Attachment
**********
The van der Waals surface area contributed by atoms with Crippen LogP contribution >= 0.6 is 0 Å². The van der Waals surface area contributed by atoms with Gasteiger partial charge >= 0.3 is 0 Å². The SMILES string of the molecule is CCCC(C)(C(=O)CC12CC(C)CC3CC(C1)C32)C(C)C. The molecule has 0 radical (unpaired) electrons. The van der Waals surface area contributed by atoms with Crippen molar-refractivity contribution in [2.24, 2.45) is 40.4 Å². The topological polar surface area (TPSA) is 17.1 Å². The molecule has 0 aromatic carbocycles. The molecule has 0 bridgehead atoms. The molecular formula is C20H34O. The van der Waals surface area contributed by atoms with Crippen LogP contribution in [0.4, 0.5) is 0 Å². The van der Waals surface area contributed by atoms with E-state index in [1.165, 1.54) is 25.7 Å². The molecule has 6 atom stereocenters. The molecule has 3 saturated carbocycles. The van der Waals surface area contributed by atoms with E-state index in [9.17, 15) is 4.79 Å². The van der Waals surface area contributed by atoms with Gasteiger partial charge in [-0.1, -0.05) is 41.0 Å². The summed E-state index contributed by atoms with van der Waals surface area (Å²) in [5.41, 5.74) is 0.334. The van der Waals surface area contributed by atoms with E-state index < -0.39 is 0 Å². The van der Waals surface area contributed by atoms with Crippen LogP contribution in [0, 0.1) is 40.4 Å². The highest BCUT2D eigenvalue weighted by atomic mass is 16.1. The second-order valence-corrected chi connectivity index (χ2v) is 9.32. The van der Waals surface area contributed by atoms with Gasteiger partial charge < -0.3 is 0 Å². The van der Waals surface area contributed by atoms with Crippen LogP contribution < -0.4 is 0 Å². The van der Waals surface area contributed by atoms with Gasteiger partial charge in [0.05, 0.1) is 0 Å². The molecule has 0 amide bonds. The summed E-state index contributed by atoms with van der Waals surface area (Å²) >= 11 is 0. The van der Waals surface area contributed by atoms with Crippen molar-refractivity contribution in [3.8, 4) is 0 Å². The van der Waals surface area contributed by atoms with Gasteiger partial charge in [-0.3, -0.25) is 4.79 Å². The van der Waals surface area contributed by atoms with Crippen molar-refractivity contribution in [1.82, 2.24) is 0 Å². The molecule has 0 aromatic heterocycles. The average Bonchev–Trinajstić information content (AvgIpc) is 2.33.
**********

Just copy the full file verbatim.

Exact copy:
The van der Waals surface area contributed by atoms with Crippen LogP contribution >= 0.6 is 0 Å². The van der Waals surface area contributed by atoms with Gasteiger partial charge >= 0.3 is 0 Å². The SMILES string of the molecule is CCCC(C)(C(=O)CC12CC(C)CC3CC(C1)C32)C(C)C. The molecule has 0 radical (unpaired) electrons. The van der Waals surface area contributed by atoms with Crippen molar-refractivity contribution in [2.24, 2.45) is 40.4 Å². The topological polar surface area (TPSA) is 17.1 Å². The molecule has 0 aromatic carbocycles. The molecule has 0 bridgehead atoms. The molecular formula is C20H34O. The van der Waals surface area contributed by atoms with Crippen LogP contribution in [0.4, 0.5) is 0 Å². The van der Waals surface area contributed by atoms with E-state index in [1.165, 1.54) is 25.7 Å². The molecule has 6 atom stereocenters. The molecule has 3 saturated carbocycles. The van der Waals surface area contributed by atoms with E-state index in [9.17, 15) is 4.79 Å². The van der Waals surface area contributed by atoms with Gasteiger partial charge in [-0.1, -0.05) is 41.0 Å². The summed E-state index contributed by atoms with van der Waals surface area (Å²) in [5.41, 5.74) is 0.334. The van der Waals surface area contributed by atoms with E-state index < -0.39 is 0 Å². The van der Waals surface area contributed by atoms with Crippen LogP contribution in [0, 0.1) is 40.4 Å². The highest BCUT2D eigenvalue weighted by atomic mass is 16.1. The second-order valence-corrected chi connectivity index (χ2v) is 9.32. The van der Waals surface area contributed by atoms with Gasteiger partial charge < -0.3 is 0 Å². The van der Waals surface area contributed by atoms with Crippen LogP contribution < -0.4 is 0 Å². The van der Waals surface area contributed by atoms with Gasteiger partial charge in [0.05, 0.1) is 0 Å². The molecule has 0 amide bonds. The summed E-state index contributed by atoms with van der Waals surface area (Å²) >= 11 is 0. The van der Waals surface area contributed by atoms with Crippen molar-refractivity contribution in [3.8, 4) is 0 Å². The van der Waals surface area contributed by atoms with Gasteiger partial charge in [-0.3, -0.25) is 4.79 Å². The van der Waals surface area contributed by atoms with Crippen molar-refractivity contribution in [1.82, 2.24) is 0 Å². The molecule has 0 aromatic heterocycles. The average Bonchev–Trinajstić information content (AvgIpc) is 2.33.